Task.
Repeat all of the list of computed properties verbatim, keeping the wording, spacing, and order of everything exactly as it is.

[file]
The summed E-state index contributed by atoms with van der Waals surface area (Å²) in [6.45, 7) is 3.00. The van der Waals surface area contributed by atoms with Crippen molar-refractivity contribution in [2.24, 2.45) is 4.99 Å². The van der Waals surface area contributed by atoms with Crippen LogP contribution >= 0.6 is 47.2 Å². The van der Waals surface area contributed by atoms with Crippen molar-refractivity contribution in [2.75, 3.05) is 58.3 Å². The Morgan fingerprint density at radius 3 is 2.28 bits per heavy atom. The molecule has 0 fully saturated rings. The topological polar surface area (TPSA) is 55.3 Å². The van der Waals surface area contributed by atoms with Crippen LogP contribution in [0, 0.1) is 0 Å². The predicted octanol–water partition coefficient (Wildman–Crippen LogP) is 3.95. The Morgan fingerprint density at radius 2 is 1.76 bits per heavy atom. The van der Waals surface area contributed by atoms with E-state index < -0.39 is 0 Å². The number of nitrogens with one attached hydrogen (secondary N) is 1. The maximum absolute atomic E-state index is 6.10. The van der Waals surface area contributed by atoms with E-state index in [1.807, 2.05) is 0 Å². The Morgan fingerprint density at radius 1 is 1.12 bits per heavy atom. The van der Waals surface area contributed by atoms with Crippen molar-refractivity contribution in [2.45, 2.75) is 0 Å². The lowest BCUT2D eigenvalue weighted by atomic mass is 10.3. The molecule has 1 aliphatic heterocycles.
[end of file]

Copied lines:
The summed E-state index contributed by atoms with van der Waals surface area (Å²) in [6.45, 7) is 3.00. The van der Waals surface area contributed by atoms with Crippen molar-refractivity contribution in [2.24, 2.45) is 4.99 Å². The van der Waals surface area contributed by atoms with Crippen LogP contribution >= 0.6 is 47.2 Å². The van der Waals surface area contributed by atoms with Crippen molar-refractivity contribution in [2.75, 3.05) is 58.3 Å². The Morgan fingerprint density at radius 3 is 2.28 bits per heavy atom. The molecule has 0 fully saturated rings. The topological polar surface area (TPSA) is 55.3 Å². The van der Waals surface area contributed by atoms with Crippen LogP contribution in [0, 0.1) is 0 Å². The predicted octanol–water partition coefficient (Wildman–Crippen LogP) is 3.95. The Morgan fingerprint density at radius 2 is 1.76 bits per heavy atom. The van der Waals surface area contributed by atoms with E-state index < -0.39 is 0 Å². The number of nitrogens with one attached hydrogen (secondary N) is 1. The maximum absolute atomic E-state index is 6.10. The van der Waals surface area contributed by atoms with E-state index in [1.807, 2.05) is 0 Å². The Morgan fingerprint density at radius 1 is 1.12 bits per heavy atom. The van der Waals surface area contributed by atoms with Crippen molar-refractivity contribution in [2.45, 2.75) is 0 Å². The lowest BCUT2D eigenvalue weighted by atomic mass is 10.3. The molecule has 1 aliphatic heterocycles.